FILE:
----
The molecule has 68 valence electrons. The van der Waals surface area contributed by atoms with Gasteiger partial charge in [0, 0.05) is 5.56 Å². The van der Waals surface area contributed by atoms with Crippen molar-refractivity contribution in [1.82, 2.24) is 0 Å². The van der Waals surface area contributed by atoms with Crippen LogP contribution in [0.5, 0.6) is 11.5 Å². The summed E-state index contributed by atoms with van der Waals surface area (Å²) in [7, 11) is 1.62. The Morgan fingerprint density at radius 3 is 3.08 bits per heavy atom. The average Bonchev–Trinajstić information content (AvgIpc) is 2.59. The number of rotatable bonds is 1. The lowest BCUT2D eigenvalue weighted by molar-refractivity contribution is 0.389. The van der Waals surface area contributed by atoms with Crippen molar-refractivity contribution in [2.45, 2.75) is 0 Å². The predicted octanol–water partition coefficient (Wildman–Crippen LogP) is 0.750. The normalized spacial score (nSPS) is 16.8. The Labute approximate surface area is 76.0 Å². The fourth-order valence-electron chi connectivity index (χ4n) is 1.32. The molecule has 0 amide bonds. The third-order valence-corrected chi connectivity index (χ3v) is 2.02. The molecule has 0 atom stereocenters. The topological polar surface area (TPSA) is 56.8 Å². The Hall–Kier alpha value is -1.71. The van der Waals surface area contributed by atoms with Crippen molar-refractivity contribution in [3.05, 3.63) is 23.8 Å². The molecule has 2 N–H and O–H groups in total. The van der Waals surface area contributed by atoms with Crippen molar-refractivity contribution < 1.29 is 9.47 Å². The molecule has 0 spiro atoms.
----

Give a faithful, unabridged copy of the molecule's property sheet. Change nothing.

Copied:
The molecule has 68 valence electrons. The van der Waals surface area contributed by atoms with Gasteiger partial charge in [0, 0.05) is 5.56 Å². The van der Waals surface area contributed by atoms with Crippen molar-refractivity contribution in [1.82, 2.24) is 0 Å². The van der Waals surface area contributed by atoms with Crippen LogP contribution in [0.5, 0.6) is 11.5 Å². The summed E-state index contributed by atoms with van der Waals surface area (Å²) in [7, 11) is 1.62. The Morgan fingerprint density at radius 3 is 3.08 bits per heavy atom. The average Bonchev–Trinajstić information content (AvgIpc) is 2.59. The number of rotatable bonds is 1. The lowest BCUT2D eigenvalue weighted by molar-refractivity contribution is 0.389. The van der Waals surface area contributed by atoms with Crippen molar-refractivity contribution in [2.45, 2.75) is 0 Å². The predicted octanol–water partition coefficient (Wildman–Crippen LogP) is 0.750. The normalized spacial score (nSPS) is 16.8. The Labute approximate surface area is 76.0 Å². The fourth-order valence-electron chi connectivity index (χ4n) is 1.32. The molecule has 0 amide bonds. The third-order valence-corrected chi connectivity index (χ3v) is 2.02. The molecule has 0 atom stereocenters. The topological polar surface area (TPSA) is 56.8 Å². The Hall–Kier alpha value is -1.71. The van der Waals surface area contributed by atoms with Crippen molar-refractivity contribution in [3.05, 3.63) is 23.8 Å². The molecule has 2 N–H and O–H groups in total. The van der Waals surface area contributed by atoms with Crippen molar-refractivity contribution < 1.29 is 9.47 Å². The molecule has 0 spiro atoms.